March 22, 2019

Why it’s too early to celebrate a drop in divorce rates

By Peter Jones, Jones Myers founder

The Government has recently released figures highlighting a 5% drop in divorce rates from 2016-2017 which, on the surface, is welcome news.

However, confirming a sustained decline in the number of people divorcing requires comparing and contrasting several years of statistics to understand the true picture.

Key findings of the report include unreasonable behaviour remaining the most common cause for both opposite sex and same sex couples splitting up.While the volume of divorces among same-sex couples has more than trebled between 2016 and 2017, statisticians attribute this to the fact that marriages for same-sex couples have only been introduced in England and Wales since March 2014.

The average length of a marriage between opposite-sex couples of 12.2 years matches figures from 1972 – debunking the ‘seven-year itch’ myth.

Break ups among the most recent newlyweds have dropped by 59% over the first three years of marriage from a 47% peak across the first five years, and 27% for the first decade.

Launched by Sir Paul Coleridge, a former High Court Judge in the Family Court, The Marriage Foundation – which aims to see more people forming healthy and stable marriages with fewer break downs – attributes this decline to fewer wives filing for divorce during the first ten years of wedded life.

The figures also reaffirm the percentage of marriages break ups remains at 42% – half of which occur in the first 10 years – a figure The Marriage Foundation projects will improve to 35%.

In the latest report a government statistician says that while divorce rates for opposite-sex couples are at their lowest level since 1973 – around 40% lower than their peak in 1993 – in 2017 they were higher in older people compared to 1993, perhaps due to our increasingly ageing population and people getting married later in life.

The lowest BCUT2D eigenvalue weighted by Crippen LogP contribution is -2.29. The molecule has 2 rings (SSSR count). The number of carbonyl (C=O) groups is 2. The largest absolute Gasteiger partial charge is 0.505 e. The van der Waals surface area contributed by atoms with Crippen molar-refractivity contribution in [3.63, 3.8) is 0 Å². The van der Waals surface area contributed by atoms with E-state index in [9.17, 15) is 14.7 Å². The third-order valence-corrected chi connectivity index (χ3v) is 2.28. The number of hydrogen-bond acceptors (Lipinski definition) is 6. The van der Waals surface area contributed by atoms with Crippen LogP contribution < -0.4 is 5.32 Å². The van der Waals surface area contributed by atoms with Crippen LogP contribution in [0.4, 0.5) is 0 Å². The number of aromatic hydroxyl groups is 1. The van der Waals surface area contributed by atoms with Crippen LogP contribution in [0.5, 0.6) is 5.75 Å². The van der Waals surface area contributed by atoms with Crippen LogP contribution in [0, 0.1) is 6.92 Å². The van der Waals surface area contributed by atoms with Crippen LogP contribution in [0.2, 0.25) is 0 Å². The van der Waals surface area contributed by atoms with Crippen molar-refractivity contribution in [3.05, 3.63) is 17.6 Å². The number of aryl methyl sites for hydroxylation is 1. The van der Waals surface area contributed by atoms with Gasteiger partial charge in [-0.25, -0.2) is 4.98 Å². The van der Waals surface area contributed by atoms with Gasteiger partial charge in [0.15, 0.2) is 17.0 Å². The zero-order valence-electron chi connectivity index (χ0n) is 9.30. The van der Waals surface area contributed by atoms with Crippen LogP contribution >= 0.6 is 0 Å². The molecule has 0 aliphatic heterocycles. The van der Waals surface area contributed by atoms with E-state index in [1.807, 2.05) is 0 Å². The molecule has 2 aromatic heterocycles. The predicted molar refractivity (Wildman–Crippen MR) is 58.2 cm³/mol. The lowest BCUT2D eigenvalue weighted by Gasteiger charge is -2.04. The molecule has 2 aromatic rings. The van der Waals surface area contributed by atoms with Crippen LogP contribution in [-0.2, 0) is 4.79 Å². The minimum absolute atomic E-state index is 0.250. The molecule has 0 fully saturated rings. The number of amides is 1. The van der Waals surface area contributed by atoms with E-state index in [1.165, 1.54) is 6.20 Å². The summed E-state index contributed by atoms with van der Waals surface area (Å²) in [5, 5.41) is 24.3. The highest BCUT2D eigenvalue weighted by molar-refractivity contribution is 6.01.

Aligned with changing attitudes, each successive decade brings different social dynamics which affect particular age groups who become more likely to divorce. Despite the lack of legal protection for cohabitating couples, latest figures show that more couples continue to opt to live together. It is also inevitable that the drop in the number of people marrying will result in fewer couples seeking a divorce in the future.

Sadly behind every divorce statistic lies a real life story of emotional distress – even more so when children are involved.

Our highly experienced family lawyers based across our Leeds and Harrogate offices understand and appreciate that divorce and separation can be a stressful time and always encourage our clients to put their children’s interests first.

One of Yorkshire’s most approachable family law practices, we guide and support our clients through relationship breakdown problems, the process, finance and children issues – supporting them through a challenging period which involves difficult decisions about the future.

Contact us on family law matters for an initial no cost meeting by calling our Leeds office on 0113 246 0055, our Harrogate office on 01423 276104, visit, email or tweet us @helpwithdivorce